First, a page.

By John Cassidy and Harry Clifford
Due to an explosion in machine learning and genomics research, coupled with the widespread availability of compute power through services such as Amazon’s AWS and Microsoft’s Azure, multiple startups have been founded to help bridge the gap between genomics, medicine, and machine learning.
Deep Genomics uses machine learning to help researchers interpret genetic variation, specifically patterns of SNPs, and to understand how this variation can affect crucial cellular processes such as metabolism and DNA repair.
Cambridge Cancer Genomics focuses on using cancer sequencing data to help clinicians understand how best to tailor treatment plans to individual patients. The company translates a tumour’s ‘DNA fingerprint’ into personalised treatment recommendations and uses liquid biopsies to monitor both how well these treatments are working and how the patient’s tumour is evolving over time.
Desktop Genetics have developed a platform for researchers to design CRISPR guide RNAs using ML. Initially for in vitro and in vivo experiments, this could evolve into a personalised drug discovery platform as more information on gene editing and CRISPR safety becomes known. More directly clinical, Freenome uses ML to identify multi-omic cancer risk signatures from blood samples, it is hoped that this technology could lead to a low invasive screening test for multiple cancers.
In order to best take advantage of machine learning in medicine, numerous initiatives are underway to integrate ML into the clinical workflow and thus remove gaps in the data available to healthcare professionals. As evidenced by Intel’s Analytics Toolkit for breast cancer therapy, integrating genetic and clinical information is vital to better understand treatment and patient care.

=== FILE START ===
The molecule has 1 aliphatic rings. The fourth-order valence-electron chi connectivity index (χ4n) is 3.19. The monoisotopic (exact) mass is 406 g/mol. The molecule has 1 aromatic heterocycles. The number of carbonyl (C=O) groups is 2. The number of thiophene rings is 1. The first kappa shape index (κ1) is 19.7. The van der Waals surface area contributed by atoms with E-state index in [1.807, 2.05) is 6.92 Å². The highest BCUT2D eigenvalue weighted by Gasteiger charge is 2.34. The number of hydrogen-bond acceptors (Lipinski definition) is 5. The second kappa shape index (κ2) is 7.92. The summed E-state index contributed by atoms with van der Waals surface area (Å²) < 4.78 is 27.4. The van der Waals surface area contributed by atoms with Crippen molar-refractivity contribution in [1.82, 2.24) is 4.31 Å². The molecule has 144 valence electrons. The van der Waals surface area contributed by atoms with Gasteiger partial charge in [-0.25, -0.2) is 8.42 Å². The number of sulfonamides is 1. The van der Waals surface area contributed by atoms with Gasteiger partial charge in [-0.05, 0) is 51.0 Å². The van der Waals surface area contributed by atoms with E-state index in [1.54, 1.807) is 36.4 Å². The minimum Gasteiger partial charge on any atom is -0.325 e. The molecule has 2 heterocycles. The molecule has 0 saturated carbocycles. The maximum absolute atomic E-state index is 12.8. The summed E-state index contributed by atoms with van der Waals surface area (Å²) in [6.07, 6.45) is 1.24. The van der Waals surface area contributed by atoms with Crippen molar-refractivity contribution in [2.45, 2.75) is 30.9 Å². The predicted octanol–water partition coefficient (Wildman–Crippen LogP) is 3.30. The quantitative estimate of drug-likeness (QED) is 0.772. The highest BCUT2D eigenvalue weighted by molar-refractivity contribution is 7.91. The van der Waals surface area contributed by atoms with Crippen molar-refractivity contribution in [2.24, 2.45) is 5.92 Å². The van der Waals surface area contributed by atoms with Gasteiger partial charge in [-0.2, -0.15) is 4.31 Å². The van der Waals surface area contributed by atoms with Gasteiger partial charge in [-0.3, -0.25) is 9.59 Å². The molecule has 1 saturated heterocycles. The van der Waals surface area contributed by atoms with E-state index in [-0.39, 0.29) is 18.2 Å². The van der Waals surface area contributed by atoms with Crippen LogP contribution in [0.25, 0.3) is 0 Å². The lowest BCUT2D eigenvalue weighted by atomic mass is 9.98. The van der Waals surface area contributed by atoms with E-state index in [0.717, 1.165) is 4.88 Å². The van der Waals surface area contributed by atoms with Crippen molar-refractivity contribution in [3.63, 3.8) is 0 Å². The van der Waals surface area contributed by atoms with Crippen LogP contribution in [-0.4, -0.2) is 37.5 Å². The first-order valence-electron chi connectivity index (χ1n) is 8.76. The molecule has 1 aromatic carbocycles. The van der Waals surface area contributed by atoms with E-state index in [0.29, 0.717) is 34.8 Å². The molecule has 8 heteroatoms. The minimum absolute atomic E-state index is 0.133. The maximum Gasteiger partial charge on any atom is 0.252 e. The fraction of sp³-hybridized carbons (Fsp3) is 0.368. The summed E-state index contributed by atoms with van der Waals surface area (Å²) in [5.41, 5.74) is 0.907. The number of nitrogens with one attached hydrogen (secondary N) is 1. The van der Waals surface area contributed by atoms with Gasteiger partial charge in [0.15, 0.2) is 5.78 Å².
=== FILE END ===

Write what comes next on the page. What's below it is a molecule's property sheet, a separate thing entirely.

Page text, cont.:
Read more about the crossovers of artificial intelligence (AI) and biology
John is Co-founder and CEO at Cambridge Cancer Genomics, a precision oncology startup building software solutions for iterative medicine. CCG uses integrated bioinformatic and machine learning pipelines for liquid biopsy analysis, in order to guide doctors on tumour treatment in real time. John is actively involved in the biotech startup community as a Venture Partner at the Pioneer Fund, Director of SiliconBio and a lecturer at Anglia Ruskin University. He holds a Masters in Pharmacology (1st Class) from the University of Glasgow and pursued a PhD in functional genomics at the University of Cambridge. His research career in academia (CRUK) and industry (MedImmune) focused on understanding how tumours evolve and become resistant to treatment. He has published numerous scientific papers, book chapters and literature reviews, and has 300+ citations.
Harry is Co-founder and Chief Technology Officer at Cambridge Cancer Genomics. He leads CCG’s tech team of AI researchers, data scientists and bioinformaticians to conduct innovative R&D and develop the underlying tumor analysis pipelines and cloud architecture of CCG’s smart genomics systems. Harry has a PhD in bioinformatics from Oxford University and experience in postdoctoral roles, including at Cambridge University with Cancer Research UK; and in the biopharma industry, where he worked on developing biomarker-based medical diagnostics.